It’s really important to highlight and stress, as the piece does implicitly, that the views and well-formed opinions of ICC investigators were overridden by Moreno-Ocampo. In a similar vein, you would have to think that when the former Chief Prosecutor met with Ugandan President Yoweri Moseveni to announce a referral of the LRA to the ICC, he must have been told it would show a bias towards Uganda. He did it anyways. The crucial lesson here is that the poor investigations and poor decisions made in the Office of the Prosecutor were not growing pains or mistakes. They were calculated decisions by Moreno-Ocampo himself, often against the advice of those working closely with him.
The good news is that, under new Prosecutor Fatou Bensouda, the ICC seems to have learned its lessons and now ensures that cases are as trial ready as possible when arrest warrants are initially requested. We are starting to see the fruits of this much more patient and much less cavalier strategy.
There was a gulf of understanding between the court and Kenya, one Moreno-Ocampo, whose political guile was undercut by his political tone-deafness, never quite grasped. The court’s very mission involves trying atrocities that stem from cultural conflicts whose nuances its lawyers and judges, from their remove in The Hague, can’t hope to fully appreciate. “I’m not at all sure that international courts really are set up to understand the realities of the conditions they’re investigating,” Paul Seils, of Moreno-Ocampo’s preliminary-examination unit, told me.
I could not agree more with Seils’ comments. They’re spot on. As I argue in my new book (sorry for the shameless self-promotion!), ICC interventions often adversely affect our understanding of the causes and dynamics of conflicts by portraying political violence within simplistic frameworks of ‘good’ and ‘evil’. The point many make is that this is unhelpful for resolving wars. I would add that it can also be unhelpful for achieving justice as well.
The I.C.C. chief prosecutor’s term is nine years, and in 2012 Moreno-Ocampo left the court. “For me, it was an honor and a pleasure to serve the Kenyan people,” he said in his final news conference. The Kenya cases were important to him personally, “to do justice for the past” and “to be sure that the next elections are peaceful.”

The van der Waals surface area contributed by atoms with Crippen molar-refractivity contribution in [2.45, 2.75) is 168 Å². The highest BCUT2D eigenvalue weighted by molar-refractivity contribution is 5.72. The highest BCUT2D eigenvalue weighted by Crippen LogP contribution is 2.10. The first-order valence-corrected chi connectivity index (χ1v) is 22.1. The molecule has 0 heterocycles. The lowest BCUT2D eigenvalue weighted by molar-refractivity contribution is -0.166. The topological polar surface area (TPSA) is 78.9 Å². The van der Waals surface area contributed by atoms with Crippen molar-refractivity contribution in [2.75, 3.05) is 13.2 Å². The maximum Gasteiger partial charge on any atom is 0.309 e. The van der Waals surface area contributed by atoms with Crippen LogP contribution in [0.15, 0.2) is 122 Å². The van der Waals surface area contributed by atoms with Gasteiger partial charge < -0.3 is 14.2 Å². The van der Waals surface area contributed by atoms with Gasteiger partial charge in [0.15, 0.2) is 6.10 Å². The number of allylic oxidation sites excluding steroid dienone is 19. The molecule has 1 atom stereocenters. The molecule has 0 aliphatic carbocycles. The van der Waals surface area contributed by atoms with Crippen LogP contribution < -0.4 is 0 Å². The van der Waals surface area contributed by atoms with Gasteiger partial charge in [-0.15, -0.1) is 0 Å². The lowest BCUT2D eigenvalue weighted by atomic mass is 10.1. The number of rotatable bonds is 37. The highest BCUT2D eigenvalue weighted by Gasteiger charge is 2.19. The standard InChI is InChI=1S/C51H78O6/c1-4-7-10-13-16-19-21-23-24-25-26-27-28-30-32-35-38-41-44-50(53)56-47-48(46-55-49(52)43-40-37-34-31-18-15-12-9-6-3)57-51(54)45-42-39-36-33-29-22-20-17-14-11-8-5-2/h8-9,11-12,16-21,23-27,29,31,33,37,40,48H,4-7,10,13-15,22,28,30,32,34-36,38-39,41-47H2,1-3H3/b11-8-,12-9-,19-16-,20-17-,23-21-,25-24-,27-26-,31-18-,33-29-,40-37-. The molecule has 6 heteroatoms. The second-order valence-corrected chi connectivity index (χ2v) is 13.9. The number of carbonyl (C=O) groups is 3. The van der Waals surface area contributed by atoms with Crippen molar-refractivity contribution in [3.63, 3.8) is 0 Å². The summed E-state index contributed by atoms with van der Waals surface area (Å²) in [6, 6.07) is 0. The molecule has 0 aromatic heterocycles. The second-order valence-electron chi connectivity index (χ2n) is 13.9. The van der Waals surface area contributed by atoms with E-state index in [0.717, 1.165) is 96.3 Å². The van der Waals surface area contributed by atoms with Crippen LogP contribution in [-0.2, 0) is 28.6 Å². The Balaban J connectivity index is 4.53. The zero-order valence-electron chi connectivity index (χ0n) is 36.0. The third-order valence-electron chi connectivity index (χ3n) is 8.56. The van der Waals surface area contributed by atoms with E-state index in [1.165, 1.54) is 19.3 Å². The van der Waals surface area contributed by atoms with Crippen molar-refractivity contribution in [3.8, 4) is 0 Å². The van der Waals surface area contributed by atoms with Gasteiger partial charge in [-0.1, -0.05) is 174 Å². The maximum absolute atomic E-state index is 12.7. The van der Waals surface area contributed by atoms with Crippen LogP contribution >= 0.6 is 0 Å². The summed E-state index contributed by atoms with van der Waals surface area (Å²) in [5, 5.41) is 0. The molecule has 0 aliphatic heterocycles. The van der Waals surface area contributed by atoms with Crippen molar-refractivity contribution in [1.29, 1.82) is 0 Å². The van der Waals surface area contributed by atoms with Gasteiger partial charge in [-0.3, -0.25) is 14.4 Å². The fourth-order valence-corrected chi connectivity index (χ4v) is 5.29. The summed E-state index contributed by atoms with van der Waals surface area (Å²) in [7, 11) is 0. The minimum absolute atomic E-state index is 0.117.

It seems misplaced, if not simply pompous, to claim that Moreno-Ocampo “served” the Kenyan people. No justice has been done for the past. Every case relating to post-election violence in the country collapsed and Kenya has shown no interest in prosecuting the violence itself.
It seems obvious that, without the ICC, Kenyatta and Ruto wouldn’t have ran for President and Vice President on the same ticket. Moreno-Ocampo is right in arguing that the Jubilee Alliance almost surely prevented another round of post-election violence in 2013. But it also seems unwise to constantly make this case. If Kenya experiences violence during or after the 2017 elections, for which there are already troubling signs, is the ICC’s deterrence effect broken? What will Moreno-Ocampo say then? That such violence is due to the collapse of the cases? There’s a bit too much cherry-picking of story-lines here.
Moreno-Ocampo now divides his time between Buenos Aires and New York, where he practices at the firm Getnick & Getnick. After a decade in the spotlight, he has disappeared from view. Today it is hard to find anyone working in international justice to speak well of him. “He rushed into something in the belief it would give him publicity and credibility,” Cherif Bassiouni, an international lawyer and one of the drafters of the Rome Statute, told me of the Kenyatta case. “Instead he created a now almost impossible situation which has discredited the court.”
And… Moreno-Ocampo also works for one of the biggest tobacco companies in the world, along with Bassiouni. Which is just awful.
The message a case sends, the shadow of the court — that was the goal. The problem with courts, Moreno-Ocampo told me, is they “believe the trials are the most important things. No. The most important thing is the prevention of crime.” He had set out to prevent future political violence in Kenya, and in this sense at least, the Kenyatta case was a success. “The suspect became president. But there was no violence in the elections.”
It is beyond me that Moreno-Ocampo can depreciate the importance of trials to a court. Sure, the ICC is unique. It’s an international court and an international institution. It has to do both politics and law and live at the nexus of both. The Court’s shadow is incredibly important and widely recognized as such. But let’s face it: whatever else it can achieve, the ICC will never be a successful institution without successful trials. Perhaps more than anything, Moreno-Ocampo’s view on the matter is indicative of his tenure and its record.
This story has involved a number of remarkable, controversial, and dramatic turns. For more, see:
– A Comment In Defence of Luis Moreno-Ocampo
– Kenya’s President Rips into New York Times Article Largely Favourable to Him
– The New York Times Shoots Back, Won’t Apologize to Kenyatta for ICC Story
– As New York Times – Kenya Controversy Continues, Kenyatta Suspends Four Staff
– It Continues… Kenyatta’s (Suspended) Communications Staff Threatens to Sue New York Times